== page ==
By Yoko Kubota
TOKYO (Reuters) - Small radiation hotspots have been detected in Tokyo and radioactive strontium has been found in nearby Yokohama seven months into the nuclear crisis, stoking worries in the nation's most populated areas far from the crippled Fukushima plant.
The Daiichi nuclear power plant, struck by a huge quake and tsunami in March, released radiation into the atmosphere that was carried by winds and deposited widely by rain and snow in eastern Japan.
Setagaya, a major residential area in Tokyo about 235 km southwest of the plant, said this week it found a radioactive hotspot on a sidewalk near schools.
The radiation there measured as much as 2.7 microsieverts per hour, higher than some areas in the evacuation zone near the plant.
Washing down the area with water did not help lower the radiation levels, Setagaya Mayor Nobuto Hosaka said but added that the district had been advised that it was safe for people to walk by.
The city of Funabashi in Chiba, near Tokyo, said on Thursday that a citizens' group had measured a radiation level of 5.8 microsieverts per hour at a park and it was now making checks.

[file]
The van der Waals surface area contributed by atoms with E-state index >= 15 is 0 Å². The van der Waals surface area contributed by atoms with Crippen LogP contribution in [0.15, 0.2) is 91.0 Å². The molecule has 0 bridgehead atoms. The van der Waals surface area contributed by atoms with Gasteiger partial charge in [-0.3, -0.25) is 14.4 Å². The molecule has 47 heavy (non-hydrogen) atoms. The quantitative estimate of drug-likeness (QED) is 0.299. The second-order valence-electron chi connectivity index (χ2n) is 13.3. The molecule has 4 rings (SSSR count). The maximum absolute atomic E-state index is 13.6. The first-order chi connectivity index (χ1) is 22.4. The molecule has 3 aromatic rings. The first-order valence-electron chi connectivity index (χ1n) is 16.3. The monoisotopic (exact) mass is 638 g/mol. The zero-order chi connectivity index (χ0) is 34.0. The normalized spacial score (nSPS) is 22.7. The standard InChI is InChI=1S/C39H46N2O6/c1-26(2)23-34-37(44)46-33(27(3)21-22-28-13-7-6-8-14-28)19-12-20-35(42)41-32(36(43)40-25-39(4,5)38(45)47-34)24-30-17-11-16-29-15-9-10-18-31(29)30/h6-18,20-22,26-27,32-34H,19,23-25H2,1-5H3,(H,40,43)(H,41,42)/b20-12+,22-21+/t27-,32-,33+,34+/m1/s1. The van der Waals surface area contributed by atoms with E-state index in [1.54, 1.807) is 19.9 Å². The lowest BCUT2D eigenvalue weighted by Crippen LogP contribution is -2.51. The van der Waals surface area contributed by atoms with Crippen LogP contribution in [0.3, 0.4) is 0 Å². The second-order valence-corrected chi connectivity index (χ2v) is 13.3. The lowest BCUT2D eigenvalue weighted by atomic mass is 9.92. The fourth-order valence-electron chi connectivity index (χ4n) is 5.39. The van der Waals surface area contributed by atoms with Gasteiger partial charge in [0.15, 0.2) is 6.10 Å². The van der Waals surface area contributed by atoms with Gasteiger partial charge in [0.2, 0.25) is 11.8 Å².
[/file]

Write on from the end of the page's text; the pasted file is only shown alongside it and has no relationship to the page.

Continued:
Government data this week showed radiation levels in the 20 km radius evacuation zone around the Daiichi plant ranged from 0.5 to 64.8 microsieverts per hour.
About 80,000 residents were forced to evacuate from this zone. The unit microsievert quantifies the amount of radiation absorbed by human tissue.
In Yokohama, radioactive strontium-90, which can cause bone cancer and leukemia, was detected in soil taken from an apartment rooftop, media reports said.
Strontium has been detected within an 80 km zone around the Daiichi plant, but this is the first time it has been found in an area so far away, the reports said.
There is no agreement among experts on the health impact of radiation exposure, but after Chernobyl, there was a substantial increase in cases of thyroid cancer in those exposed as children.
Radiation exposure from natural sources in a year is about 2,400 microsieverts on average, the U.N. atomic watchdog says.
Japan's education ministry has set a standard allowing up to 1 microsievert per hour of radiation in schools while aiming to bring it down to about 0.11 microsievert per hour.
Areas needing radiation cleanup in Japan could top 2,400 square km, and Japan may have to remove and dispose of enough radioactive soil to fill 23 baseball stadiums.
(Reporting by Yoko Kubota; Editing by Edwina Gibbs)